Mumbai: Wednesday’s rate cuts by the Reserve Bank of India (RBI) failed to cheer the bond market as yields on government bonds closed almost flat on Thursday.
Lowering of key policy rates also weakened the rupee. The Indian currency rose beyond 52 a dollar in intraday trade Thursday and closed at 51.76 after state-run banks started selling dollars in the market at the behest of the banking regulator. The rupee hit a record low of 52.2 a dollar on Tuesday.
“The market perceived that the rate cuts were to accomodate the high government borrowing and make it easy for the government to borrow cheap rather than to help the corporations and the economy. So, they didn’t take the rate cuts seriously,” said Rugved Dhumale, associate vice-president, Mecklai Financial Services Ltd, a foreign exchange consulting firm.
False move? Wednesday’s rate cuts by the Reserve Bank of India have largely been ineffective. Harikrishna Katragadda / Mint
“In this scenario, I think it is highly improbable that the rupee will strengthen considerably in the next month or two.”
The bond markets rallied slightly as yields on the most-traded nine-year paper fell by 21 basis points in early trading, but rose again to close at 6.42% from Wednesday’s close of 6.44%.
One basis point is one hundredth of a percentage point.
RBI’s 50 basis points cut in key policy rates fell short of expectations, as dealers had already factored in such a cut into their yield projections as early as a month ago. A 100 basis points cut, though, might have made a difference, they said.
According to dealers, rate cuts would not be sufficient to counter the oversupply of government bonds. The government will borrow Rs32,000 crore from the market in March and a record Rs3.62 trillion in next fiscal, beginning April, to bridge its widening fiscal deficit.
The government estimates its fiscal deficit at 6% of GDP in the fiscal year ending 31 March, up from an initial estimate of 2.5%.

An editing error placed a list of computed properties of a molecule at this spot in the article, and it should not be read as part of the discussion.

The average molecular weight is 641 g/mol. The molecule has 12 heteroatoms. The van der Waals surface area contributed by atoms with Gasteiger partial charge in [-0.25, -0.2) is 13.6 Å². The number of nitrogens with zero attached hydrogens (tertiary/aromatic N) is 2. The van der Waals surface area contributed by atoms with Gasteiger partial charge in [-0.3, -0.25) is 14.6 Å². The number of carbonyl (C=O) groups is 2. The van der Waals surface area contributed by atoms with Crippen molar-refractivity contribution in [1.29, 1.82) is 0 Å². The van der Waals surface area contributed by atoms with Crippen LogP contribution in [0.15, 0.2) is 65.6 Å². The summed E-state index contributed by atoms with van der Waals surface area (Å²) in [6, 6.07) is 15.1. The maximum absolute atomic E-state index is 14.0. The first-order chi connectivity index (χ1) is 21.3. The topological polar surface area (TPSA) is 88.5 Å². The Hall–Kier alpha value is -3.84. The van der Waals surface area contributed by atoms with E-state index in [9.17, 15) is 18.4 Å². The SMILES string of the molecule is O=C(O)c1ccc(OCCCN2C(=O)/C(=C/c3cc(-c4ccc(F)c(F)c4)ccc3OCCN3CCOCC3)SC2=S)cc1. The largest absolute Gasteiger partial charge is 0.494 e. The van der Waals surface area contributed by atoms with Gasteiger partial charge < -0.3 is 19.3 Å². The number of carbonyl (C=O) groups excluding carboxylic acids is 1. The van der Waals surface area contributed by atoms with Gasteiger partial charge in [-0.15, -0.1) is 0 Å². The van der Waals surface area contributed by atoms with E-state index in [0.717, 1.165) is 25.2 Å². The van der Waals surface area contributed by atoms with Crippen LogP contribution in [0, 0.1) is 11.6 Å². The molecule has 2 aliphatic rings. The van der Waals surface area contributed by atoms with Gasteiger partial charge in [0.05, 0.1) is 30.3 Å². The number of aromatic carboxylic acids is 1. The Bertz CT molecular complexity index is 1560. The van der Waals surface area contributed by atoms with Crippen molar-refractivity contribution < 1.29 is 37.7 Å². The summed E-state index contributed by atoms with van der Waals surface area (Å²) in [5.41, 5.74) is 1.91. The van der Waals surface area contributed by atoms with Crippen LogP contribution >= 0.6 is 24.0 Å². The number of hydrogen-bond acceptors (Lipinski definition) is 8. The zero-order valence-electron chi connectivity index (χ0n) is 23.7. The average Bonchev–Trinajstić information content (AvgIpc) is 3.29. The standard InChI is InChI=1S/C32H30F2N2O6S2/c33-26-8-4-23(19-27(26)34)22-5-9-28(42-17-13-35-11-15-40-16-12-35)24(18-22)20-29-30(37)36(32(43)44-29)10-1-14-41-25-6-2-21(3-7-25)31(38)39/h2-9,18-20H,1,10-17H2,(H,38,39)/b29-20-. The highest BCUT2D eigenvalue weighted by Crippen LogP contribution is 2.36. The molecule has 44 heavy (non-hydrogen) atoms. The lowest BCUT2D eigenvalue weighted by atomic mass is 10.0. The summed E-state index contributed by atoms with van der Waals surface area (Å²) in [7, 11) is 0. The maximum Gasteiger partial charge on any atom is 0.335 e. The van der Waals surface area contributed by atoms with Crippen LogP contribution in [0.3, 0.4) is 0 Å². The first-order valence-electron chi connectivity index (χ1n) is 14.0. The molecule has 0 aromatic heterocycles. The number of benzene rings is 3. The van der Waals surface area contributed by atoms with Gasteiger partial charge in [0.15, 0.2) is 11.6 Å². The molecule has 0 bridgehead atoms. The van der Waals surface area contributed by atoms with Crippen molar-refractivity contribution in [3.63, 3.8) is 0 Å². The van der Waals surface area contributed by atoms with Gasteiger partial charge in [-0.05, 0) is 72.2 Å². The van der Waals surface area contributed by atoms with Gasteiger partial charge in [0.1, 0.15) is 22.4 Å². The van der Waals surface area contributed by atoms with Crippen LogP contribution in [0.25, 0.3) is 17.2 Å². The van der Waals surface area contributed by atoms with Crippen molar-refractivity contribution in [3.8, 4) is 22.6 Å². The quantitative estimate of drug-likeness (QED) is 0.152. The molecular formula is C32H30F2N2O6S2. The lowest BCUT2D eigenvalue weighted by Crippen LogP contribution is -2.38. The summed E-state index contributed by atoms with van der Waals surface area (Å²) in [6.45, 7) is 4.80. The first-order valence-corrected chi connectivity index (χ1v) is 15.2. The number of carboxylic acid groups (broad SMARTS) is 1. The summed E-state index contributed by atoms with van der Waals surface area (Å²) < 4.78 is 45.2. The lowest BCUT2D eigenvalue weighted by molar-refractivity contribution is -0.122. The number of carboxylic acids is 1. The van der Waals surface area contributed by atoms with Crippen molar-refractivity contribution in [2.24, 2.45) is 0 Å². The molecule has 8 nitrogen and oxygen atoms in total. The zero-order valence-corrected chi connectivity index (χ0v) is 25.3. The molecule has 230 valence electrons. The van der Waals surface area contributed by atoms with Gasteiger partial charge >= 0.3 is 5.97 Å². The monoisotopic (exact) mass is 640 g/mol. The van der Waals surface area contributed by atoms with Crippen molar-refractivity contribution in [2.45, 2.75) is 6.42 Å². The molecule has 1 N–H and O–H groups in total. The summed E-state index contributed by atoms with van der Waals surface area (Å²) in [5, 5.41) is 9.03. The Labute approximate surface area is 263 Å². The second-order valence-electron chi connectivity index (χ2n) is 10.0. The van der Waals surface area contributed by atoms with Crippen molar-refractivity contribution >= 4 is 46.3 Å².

“The overall negatives are still outweighing the positives and the huge supply that is scheduled for the current and next fiscal year is a huge deterrent for yields to come down,” said Bekxy Kuriakose, head of fixed income at DBS Chola Mutual Fund.
On Thursday, RBI bought Rs7,710 crore worth of government bonds from the market through its so-called open market operation, a day ahead of a Rs12,000 crore government auction. RBI originally planned to buy up to Rs9,000 crore worth of securities.
Traders said they were disappointed with the mix of bonds that RBI offered to buy at Thursday’s auction because they are not widely held debt.
“The bond market will rally, probably next week. I continue to believe that the yields (on the nine-year paper) will come down to 6% in about a week,” said S.S. Raghavan, head of treasury at IDBI Gilts Ltd, a firm that buys and sell government bonds.
RBI has since October pared its repo rate, or the rate at which it injects liquidity in the system, by 400 basis points to 5% and reverse repo rate, or the rate at which it sucks out liquidity from the system, by 250 basis point to 3.5%. The rates are now at a record low. The reverse repo is the rate which RBI offers to banks to park excess liquidity.
“The decision to cut rates is taken in a week when the PMI (Purchasing Managers Index) remained weak, exports contracted and growth numbers were a shock, and that shows the economy is in the doldrums,” said Rupa Rege Nitsure, chief economist at Bank of Baroda.
“Combine that with the fact that banks are not lending because of falling loan demand and are getting increasingly risk averse, you have the recipe for this negative contagion spreading.”
Banks on Thursday, however, ignored the low interest rates and parked Rs67,825 crore with the central bank, higher than the average of Rs64,000 crore over the past seven days.